FIG. 4 schematically represents an arrangement of a major portion of an EEPROM to which the method of the present invention is applied; and

FIG. 5 is a graphic representation indicating a relationship between a voltage to be applied to a drain electrode and a threshold voltage of a memory cell when data is written into each memory cell, according to a second embodiment of the present invention.

DESCRIPTION OF THE PREFERRED EMBODIMENTS

Referring now to the accompanying drawings, embodiments of the present invention will be described. First, a method of writing data into each memory cell of an EEPROM will now be explained with reference to FIG. 1 that shows a circuit portion of this EEPROM.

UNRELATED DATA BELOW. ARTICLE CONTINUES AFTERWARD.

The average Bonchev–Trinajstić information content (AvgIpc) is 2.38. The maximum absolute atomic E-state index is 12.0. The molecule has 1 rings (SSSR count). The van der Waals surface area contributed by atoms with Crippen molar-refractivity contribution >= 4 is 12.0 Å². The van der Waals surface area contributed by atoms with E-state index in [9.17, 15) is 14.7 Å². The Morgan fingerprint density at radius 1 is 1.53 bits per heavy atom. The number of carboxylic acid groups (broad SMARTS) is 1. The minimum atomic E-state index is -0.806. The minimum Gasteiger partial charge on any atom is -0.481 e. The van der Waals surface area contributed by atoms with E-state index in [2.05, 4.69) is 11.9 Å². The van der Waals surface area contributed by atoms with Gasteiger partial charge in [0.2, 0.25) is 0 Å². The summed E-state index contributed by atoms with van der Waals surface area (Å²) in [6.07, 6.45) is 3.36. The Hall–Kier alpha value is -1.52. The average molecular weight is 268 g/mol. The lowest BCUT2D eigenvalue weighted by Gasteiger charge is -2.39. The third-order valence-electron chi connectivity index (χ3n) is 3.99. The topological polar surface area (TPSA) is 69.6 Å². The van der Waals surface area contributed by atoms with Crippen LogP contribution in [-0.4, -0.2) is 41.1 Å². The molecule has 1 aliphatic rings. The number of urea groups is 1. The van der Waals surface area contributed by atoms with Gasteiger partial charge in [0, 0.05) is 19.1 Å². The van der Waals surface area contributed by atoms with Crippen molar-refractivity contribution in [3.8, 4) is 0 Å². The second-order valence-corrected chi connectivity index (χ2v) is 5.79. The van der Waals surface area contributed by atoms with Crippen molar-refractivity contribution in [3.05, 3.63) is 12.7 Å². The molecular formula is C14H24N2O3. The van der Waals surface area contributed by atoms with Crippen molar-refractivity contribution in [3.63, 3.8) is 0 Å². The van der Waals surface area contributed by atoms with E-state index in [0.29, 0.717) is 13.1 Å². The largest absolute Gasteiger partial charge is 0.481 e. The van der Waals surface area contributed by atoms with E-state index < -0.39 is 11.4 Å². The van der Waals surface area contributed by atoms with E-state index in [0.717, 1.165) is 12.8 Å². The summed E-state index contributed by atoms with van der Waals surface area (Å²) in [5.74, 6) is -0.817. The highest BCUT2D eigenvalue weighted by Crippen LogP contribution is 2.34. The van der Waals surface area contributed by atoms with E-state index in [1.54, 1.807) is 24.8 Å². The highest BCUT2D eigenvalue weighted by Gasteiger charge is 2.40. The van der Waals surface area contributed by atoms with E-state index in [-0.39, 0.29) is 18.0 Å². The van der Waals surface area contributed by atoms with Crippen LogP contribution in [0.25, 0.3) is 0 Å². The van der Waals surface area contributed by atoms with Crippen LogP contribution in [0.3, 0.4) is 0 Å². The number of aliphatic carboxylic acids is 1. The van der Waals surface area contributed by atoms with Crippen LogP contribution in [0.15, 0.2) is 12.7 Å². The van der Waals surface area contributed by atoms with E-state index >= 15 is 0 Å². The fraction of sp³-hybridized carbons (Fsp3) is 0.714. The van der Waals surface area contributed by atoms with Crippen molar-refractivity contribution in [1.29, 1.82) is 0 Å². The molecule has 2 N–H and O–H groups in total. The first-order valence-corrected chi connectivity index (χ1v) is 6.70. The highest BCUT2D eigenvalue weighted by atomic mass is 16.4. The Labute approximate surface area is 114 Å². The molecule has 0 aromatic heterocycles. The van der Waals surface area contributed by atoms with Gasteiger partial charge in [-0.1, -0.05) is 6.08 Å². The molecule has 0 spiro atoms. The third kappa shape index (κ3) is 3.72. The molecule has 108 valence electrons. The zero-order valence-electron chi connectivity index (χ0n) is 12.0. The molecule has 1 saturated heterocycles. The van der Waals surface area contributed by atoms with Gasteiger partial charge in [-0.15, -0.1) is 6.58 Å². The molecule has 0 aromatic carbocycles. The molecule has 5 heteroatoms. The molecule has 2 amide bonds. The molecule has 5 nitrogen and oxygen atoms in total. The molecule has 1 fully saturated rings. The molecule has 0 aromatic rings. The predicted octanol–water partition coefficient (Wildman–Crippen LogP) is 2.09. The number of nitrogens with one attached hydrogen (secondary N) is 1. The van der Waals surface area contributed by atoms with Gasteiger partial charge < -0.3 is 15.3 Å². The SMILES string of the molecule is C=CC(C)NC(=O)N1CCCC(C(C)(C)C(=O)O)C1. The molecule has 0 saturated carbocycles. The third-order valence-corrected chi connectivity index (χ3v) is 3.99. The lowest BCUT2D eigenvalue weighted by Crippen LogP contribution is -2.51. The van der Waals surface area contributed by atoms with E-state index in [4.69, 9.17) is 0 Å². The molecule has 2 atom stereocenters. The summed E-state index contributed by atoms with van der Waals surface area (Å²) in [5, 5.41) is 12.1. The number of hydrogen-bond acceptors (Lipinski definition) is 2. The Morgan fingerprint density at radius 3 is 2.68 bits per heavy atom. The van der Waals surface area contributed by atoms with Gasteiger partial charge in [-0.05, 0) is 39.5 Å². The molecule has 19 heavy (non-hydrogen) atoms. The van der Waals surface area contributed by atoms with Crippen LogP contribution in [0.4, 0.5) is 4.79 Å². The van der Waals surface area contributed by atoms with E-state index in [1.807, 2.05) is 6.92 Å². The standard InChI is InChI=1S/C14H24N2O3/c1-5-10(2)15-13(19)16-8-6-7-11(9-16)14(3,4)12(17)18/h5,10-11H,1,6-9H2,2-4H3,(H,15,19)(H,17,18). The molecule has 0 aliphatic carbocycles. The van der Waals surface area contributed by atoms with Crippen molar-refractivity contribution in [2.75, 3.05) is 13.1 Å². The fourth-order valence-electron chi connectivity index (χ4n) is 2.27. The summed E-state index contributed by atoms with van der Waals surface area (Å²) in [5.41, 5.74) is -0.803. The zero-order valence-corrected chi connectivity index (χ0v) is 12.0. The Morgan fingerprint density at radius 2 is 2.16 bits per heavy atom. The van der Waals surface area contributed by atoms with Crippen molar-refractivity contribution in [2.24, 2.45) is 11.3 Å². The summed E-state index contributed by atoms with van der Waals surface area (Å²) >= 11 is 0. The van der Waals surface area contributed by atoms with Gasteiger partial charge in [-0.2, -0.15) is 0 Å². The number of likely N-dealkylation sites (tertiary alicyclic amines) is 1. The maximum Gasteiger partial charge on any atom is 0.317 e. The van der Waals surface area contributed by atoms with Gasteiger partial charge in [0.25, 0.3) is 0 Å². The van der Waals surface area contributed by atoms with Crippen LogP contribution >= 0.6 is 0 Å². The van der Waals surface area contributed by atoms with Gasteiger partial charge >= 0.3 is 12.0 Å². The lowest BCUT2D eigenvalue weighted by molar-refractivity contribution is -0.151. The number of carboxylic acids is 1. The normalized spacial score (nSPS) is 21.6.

Each of the memory cells M1 to M4 is constructed of a MOS transistor and includes a floating gate. A word line W1 is connected to control gates of the memory cells M1 and M2, and a word line W2 is connected to control gates of the memory cells M3 and M4. It should be noted that in fact, each word line and control gates are fabricated in an integral form by, for instance, polysilicon, and the word line per se functions as the control gates for the respective memory cells in the regions of these memory cells. On the other hand, a bit line B1 is connected to drains of the memory cells M1, M3, and a bit line B2 is connected to drains of the memory cells M2, M4. Furthermore, sources of the memory cells M1, M3 are connected to a common source line S1, and sources of the memory cells M2, M4 are connected to a common source line S2.